For the French 49er team of Emmanuel Dyen and Stéphane Christidis, it was important to finish in front of the Austrian team of Nico Delle - Karth and Nikolaus Resch and the Danish team of Simon Karstoft and Jonathan Bay. The three were one-two-three going into today and finished the regatta in the same order. "After a really good start, our goal was to control them and we managed to do that," said Christidis matter-of-factly. "Usually we have a longer rest after our Worlds, which this year were held in January in the Bahamas [the team finished fourth], but we came right to Miami because this event and the World Cup is very important to us.
In RS:X Men's windsurfing, The Netherlands' defending champion Dorian Van Rijsselberge watched Spain's Ivan Pastor most closely in his play to win the gold. With a short 500-meter windward leg, Rijsselberghe's entire race took less than 30 minutes to complete. As he tells it, he was next to Pastor at the start boat, and in the beginning Pastor was controlling him. "But the more we were going the more I got control," said Rijsselberghe, "just by speed and hard work." Then it was the tacking game. "My goal was first to get rid of him to be sure he was not in front, then start racing others."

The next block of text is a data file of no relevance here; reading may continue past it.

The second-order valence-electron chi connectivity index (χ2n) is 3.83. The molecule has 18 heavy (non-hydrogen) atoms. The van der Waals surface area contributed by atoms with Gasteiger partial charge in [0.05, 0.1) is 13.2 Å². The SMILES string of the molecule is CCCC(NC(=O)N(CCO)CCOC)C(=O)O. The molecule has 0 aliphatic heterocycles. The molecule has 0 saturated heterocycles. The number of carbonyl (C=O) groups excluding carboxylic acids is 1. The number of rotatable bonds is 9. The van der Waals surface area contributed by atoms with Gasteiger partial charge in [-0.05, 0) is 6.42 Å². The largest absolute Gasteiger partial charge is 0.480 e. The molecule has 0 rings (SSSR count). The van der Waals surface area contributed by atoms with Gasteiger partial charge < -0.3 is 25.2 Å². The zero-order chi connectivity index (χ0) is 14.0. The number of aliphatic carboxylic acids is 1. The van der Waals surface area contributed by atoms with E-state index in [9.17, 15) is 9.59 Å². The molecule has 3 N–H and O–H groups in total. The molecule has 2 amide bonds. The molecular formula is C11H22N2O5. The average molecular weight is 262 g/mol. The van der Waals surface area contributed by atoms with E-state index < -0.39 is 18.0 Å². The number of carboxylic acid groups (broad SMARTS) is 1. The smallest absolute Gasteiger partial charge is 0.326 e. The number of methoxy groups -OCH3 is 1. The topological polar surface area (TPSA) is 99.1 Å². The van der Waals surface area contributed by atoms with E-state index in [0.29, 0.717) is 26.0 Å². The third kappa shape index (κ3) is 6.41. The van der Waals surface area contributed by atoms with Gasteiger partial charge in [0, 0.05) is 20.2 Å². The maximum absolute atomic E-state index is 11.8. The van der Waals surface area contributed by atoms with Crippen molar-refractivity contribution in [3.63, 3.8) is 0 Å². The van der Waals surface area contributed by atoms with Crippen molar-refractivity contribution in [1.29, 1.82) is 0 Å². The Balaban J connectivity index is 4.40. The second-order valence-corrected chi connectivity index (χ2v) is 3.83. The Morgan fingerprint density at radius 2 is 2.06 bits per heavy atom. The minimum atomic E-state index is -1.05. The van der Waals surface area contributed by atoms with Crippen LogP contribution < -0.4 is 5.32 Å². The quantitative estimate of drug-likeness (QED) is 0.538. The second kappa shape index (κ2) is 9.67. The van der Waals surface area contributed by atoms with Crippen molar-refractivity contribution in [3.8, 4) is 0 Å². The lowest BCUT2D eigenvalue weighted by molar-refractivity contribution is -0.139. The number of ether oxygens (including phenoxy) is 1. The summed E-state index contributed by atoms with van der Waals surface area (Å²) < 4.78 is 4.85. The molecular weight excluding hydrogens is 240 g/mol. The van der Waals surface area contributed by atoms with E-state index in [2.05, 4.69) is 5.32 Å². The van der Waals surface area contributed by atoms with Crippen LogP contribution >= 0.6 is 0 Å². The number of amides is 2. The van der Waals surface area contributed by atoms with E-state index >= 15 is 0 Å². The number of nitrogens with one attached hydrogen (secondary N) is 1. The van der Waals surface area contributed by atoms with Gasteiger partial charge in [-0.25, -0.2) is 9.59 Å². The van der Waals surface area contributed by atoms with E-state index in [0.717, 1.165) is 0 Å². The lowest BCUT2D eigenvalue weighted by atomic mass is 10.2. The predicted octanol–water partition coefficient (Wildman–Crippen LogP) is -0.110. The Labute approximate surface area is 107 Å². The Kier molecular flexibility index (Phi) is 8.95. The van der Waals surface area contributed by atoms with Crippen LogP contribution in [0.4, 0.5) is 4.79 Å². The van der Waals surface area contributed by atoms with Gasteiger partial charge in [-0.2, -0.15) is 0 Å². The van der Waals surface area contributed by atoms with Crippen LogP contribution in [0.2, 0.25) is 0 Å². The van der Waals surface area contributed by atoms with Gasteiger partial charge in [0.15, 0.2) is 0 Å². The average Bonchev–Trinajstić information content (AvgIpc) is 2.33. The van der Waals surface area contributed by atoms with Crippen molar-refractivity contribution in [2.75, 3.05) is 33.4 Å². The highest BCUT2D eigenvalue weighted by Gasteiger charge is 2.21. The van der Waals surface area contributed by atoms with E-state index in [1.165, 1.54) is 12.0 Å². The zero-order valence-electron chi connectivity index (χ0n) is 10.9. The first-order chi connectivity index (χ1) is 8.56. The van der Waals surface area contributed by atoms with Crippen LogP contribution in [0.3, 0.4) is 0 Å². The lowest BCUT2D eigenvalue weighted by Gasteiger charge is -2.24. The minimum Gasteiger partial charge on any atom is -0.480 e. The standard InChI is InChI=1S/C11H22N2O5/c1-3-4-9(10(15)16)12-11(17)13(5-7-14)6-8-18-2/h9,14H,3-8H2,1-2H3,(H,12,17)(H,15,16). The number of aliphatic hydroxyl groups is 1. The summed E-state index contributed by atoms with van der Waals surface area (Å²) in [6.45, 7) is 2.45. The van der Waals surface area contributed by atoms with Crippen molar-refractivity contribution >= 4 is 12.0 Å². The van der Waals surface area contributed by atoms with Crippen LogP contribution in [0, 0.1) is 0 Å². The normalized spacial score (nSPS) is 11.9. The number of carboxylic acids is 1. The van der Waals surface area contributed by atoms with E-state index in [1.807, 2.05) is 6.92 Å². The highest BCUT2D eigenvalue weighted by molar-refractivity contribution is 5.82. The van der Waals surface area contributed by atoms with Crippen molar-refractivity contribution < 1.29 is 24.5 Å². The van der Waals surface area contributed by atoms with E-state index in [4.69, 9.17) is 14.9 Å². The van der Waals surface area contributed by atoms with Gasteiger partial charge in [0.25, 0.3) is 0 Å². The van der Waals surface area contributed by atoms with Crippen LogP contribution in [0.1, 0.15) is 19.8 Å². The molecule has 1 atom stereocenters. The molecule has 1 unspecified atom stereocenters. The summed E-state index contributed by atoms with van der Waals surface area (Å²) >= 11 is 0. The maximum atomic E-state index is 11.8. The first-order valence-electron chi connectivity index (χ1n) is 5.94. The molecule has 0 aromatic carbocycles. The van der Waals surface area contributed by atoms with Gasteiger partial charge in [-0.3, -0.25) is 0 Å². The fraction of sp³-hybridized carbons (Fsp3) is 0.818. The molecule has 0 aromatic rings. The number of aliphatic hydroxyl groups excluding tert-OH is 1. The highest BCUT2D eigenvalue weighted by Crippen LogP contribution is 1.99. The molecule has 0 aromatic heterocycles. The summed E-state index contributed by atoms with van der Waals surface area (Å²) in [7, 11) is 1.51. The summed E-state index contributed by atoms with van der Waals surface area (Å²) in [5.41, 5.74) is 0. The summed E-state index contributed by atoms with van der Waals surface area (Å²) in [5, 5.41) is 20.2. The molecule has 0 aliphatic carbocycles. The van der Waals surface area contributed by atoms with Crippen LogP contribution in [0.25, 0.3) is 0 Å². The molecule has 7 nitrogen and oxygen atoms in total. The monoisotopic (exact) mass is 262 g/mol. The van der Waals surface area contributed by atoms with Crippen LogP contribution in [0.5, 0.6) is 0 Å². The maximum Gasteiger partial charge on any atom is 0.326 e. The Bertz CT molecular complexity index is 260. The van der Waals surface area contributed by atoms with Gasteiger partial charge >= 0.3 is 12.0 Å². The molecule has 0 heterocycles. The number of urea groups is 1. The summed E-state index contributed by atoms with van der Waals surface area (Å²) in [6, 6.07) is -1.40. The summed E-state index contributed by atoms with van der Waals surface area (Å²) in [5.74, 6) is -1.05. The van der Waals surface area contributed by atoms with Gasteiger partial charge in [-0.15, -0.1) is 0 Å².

The light 7-9 knot breezes were typical of "pumping conditions" that have prevailed here for the windsurfers and continually tested their physical strength. "In these conditions you have a maximum heart rate of 4-5 times normal, and you have to get 'over the hump,' as we say and get up on a plane. Today there was not a lot of wind, but just enough to have a nice race." Pastor took the silver, while France's Julien Bontemps won the bronze.
In RS:X Women's, the battle between Spanish teammates Marina Alabau, the defending champion, and Blanca Manchon, yesterday's leader, wound up with Alabau snatching gold and Manchon settling for silver. "I was worried for the French as well at the start," said Alabau, "but it was me who rolled Blanca, and she had to tack to the wrong side. I was more concentrated on not losing second, but thinking maybe to get a first. By the first mark, I was second behind Laura [Laura Linares of Italy], and I just had to keep my position."